The 39th edition of the famous Three Peaks sailing and hill-running race is now open to old-hands and first-time entries alike, and you could be taking part
The 39th edition of the Three Peaks Yacht Race on 11 June 2016 is open for entries. The Three Peaks Yacht Race is one of the oldest and multi-sport endurance races in the world. It is a unique event combining sailing, running and a little cycling, with the quirky feature that rowing is allowed in moments of calm. It takes competitors through some of the most spectacular scenery in the United Kingdom and truly challenges both sailors’ and runners’ navigational expertise.
You don’t have to be a hardened yacht racer to take part, or even a super-fit fell runner. The race draws competitors from a wide variety of sporting backgrounds and sailing experience, with many cruising sailors joining their first race. Private crews, sailing clubs, military, university, corporate and charity teams all enter the race and compete on equal terms.
Teams of four or five per yacht sail from Barmouth on the west coast of Wales up to the finish in Fort William on the west coast of Scotland. Two of the crew are required to climb each of the highest mountains in Wales, England and Scotland en route, thereby running the equivalent of three marathons in 3 or 4 days.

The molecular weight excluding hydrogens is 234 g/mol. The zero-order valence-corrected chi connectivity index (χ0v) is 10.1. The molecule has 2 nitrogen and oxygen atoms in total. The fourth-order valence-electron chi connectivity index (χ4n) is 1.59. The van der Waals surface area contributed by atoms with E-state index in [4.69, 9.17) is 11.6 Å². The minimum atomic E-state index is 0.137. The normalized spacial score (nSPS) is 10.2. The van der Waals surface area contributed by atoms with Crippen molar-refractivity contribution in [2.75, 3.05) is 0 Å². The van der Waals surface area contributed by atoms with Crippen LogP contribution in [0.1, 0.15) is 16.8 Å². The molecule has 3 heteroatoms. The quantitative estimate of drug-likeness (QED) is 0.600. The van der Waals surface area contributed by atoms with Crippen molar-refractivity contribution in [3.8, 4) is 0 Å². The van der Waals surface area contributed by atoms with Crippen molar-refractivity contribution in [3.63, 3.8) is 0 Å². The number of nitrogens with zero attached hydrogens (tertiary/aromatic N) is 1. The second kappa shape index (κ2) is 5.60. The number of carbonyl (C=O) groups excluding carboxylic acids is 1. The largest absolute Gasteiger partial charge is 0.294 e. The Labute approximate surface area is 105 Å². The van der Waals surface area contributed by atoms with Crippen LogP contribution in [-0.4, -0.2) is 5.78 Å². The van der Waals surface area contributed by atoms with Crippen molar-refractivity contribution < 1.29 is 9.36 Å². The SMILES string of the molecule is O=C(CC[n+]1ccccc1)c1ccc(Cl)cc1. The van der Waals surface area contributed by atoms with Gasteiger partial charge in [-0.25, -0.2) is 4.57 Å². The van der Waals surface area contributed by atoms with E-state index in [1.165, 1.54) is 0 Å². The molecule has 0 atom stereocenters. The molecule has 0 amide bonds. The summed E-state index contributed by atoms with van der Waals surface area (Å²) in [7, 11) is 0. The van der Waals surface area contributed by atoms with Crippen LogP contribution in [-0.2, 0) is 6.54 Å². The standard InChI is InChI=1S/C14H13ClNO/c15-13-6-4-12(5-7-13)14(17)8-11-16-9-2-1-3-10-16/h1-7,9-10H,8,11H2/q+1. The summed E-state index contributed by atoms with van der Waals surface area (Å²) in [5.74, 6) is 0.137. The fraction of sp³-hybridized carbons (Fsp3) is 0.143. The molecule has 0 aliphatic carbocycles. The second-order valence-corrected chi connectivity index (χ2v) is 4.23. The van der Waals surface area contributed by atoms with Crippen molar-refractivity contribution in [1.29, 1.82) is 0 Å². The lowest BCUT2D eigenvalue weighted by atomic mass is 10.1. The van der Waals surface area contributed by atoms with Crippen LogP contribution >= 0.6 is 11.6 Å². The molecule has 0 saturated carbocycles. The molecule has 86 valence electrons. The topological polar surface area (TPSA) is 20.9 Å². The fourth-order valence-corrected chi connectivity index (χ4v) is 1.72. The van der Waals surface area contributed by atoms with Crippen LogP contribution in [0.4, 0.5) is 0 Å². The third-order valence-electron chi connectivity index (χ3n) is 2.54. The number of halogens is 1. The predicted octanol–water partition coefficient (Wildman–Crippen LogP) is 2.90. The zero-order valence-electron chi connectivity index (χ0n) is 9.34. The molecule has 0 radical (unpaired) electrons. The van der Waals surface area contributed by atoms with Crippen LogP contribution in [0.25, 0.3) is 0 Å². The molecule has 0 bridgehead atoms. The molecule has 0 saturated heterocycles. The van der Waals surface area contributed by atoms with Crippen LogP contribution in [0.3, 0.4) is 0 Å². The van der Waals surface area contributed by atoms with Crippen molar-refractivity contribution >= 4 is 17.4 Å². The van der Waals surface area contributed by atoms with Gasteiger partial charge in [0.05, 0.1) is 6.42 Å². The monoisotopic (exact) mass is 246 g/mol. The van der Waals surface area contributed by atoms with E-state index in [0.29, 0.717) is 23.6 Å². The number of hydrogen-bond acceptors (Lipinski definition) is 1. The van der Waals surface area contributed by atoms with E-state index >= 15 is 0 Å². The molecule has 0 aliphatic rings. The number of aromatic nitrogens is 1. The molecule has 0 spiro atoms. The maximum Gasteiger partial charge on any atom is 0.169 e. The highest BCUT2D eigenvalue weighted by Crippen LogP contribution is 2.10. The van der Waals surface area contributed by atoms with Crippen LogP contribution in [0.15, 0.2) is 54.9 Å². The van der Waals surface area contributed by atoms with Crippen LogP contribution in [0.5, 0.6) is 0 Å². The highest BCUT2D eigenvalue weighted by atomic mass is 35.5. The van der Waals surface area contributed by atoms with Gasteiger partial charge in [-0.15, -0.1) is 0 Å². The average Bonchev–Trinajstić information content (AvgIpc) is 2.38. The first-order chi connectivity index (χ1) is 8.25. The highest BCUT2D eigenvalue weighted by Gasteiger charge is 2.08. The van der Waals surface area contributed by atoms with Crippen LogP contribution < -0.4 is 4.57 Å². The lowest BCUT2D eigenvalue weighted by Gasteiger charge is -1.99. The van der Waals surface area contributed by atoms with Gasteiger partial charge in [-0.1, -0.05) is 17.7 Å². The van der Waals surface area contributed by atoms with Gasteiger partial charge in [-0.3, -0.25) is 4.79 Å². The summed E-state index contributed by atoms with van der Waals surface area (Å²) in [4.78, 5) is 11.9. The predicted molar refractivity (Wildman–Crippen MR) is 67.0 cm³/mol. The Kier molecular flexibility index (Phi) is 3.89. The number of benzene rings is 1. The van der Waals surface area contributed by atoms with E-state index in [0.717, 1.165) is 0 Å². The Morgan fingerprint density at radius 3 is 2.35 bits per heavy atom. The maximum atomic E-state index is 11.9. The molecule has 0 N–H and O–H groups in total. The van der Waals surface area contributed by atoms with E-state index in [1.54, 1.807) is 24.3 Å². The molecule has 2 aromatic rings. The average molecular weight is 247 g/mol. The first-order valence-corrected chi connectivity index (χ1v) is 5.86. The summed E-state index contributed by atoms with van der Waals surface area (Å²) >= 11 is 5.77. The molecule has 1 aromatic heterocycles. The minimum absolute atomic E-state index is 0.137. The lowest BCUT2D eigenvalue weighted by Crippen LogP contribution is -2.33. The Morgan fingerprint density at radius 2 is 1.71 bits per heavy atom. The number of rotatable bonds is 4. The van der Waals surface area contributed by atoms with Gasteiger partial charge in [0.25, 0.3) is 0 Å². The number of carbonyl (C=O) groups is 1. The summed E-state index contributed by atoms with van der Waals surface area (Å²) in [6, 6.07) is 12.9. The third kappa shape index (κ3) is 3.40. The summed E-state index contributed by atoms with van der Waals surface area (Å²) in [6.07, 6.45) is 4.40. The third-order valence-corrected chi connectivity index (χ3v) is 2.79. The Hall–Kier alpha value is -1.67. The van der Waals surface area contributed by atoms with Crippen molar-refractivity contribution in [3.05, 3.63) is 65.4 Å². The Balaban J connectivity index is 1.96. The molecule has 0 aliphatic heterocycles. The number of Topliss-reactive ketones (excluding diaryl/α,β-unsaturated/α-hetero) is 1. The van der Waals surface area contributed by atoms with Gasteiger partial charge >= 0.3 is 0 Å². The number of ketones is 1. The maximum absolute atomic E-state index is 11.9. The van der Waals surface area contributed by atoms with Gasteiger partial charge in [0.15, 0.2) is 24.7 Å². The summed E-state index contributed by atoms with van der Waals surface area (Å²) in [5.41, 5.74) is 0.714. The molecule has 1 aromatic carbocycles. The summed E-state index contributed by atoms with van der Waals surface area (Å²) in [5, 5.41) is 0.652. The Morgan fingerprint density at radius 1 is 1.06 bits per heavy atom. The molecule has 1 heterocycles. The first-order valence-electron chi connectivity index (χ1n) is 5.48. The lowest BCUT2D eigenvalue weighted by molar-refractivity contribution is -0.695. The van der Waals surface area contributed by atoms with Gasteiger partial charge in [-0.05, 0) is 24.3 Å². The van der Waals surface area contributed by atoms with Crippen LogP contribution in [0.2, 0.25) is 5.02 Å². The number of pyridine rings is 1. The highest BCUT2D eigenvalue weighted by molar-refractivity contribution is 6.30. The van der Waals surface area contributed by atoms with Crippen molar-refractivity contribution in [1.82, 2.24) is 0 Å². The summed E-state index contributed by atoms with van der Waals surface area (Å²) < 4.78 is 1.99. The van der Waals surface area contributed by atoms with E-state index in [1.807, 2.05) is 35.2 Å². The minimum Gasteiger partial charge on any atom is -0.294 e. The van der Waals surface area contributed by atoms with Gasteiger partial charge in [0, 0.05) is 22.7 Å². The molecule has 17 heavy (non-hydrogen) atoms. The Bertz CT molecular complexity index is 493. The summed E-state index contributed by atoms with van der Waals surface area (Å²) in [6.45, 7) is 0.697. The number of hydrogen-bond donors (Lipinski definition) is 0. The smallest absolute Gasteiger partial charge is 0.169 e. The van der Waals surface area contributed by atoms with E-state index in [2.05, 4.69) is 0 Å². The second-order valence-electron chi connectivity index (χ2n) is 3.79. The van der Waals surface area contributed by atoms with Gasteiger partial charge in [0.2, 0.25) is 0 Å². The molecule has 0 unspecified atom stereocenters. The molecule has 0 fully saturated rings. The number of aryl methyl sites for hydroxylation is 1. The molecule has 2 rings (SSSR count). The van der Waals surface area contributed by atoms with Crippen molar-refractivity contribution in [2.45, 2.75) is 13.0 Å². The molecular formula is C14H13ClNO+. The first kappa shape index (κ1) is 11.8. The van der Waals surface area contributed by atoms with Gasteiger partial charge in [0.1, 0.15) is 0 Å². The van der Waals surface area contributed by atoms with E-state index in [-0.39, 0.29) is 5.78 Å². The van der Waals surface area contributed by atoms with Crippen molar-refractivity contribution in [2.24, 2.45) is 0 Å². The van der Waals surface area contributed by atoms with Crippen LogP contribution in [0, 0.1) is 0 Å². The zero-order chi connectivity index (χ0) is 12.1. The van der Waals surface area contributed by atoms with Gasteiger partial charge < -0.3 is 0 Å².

During the first leg from Barmouth, yachts sail approximately 60 miles, past Bardsey Island and the Lleyn Peninsula, over Caernarfon Bar and into Caernarfon. The runners then set off to the summit of Snowdon, a distance of just over 24 miles by the time they are back at the boats. There is no pause after the run, as it’s straight on to the next phase of the race.
The second leg from Caernarfon to Whitehaven offers the sailors some unique navigational challenges. There is the tough decision either to sail around the Isle of Anglesey or continue, under sail only, through the infamous Menai Straits.
After about 100 miles yachts arrive at the marina in Whitehaven for the longest land leg of the race. At just over 40 miles, event organisers have taken pity on competitors and bicycles are allowed for the first part. Runners then proceed to the summit of Scafell Pike and return to their yacht via the same route.
The third leg from Whitehaven to Fort William involves approximately 230 miles of stunning sailing, rounding the Mull of Kintyre into the Sound of Jura through some of the most beautiful scenery but with many tidal gates to negotiate. The race finishes just north of Fort William at Corpach, which is the entrance to the Caledonian Canal where the sailing ends and the runners set off on a 14 mile run to the summit of Ben Nevis and back to the finish line.
If you are keen to try something a bit different or are feeling even a little bit adventurous, the race’s organisers would like to hear from you. You don’t even need to do any running – there are plenty of runners looking for boats. The organisers can match up skippers, runners and crews. Entries made before 1 March 2016 cost £800 and thereafter £900, which covers all the costs associated with running the event, mooring for boats, prizes.
Story by Theo Stocker at Yachting Monthly
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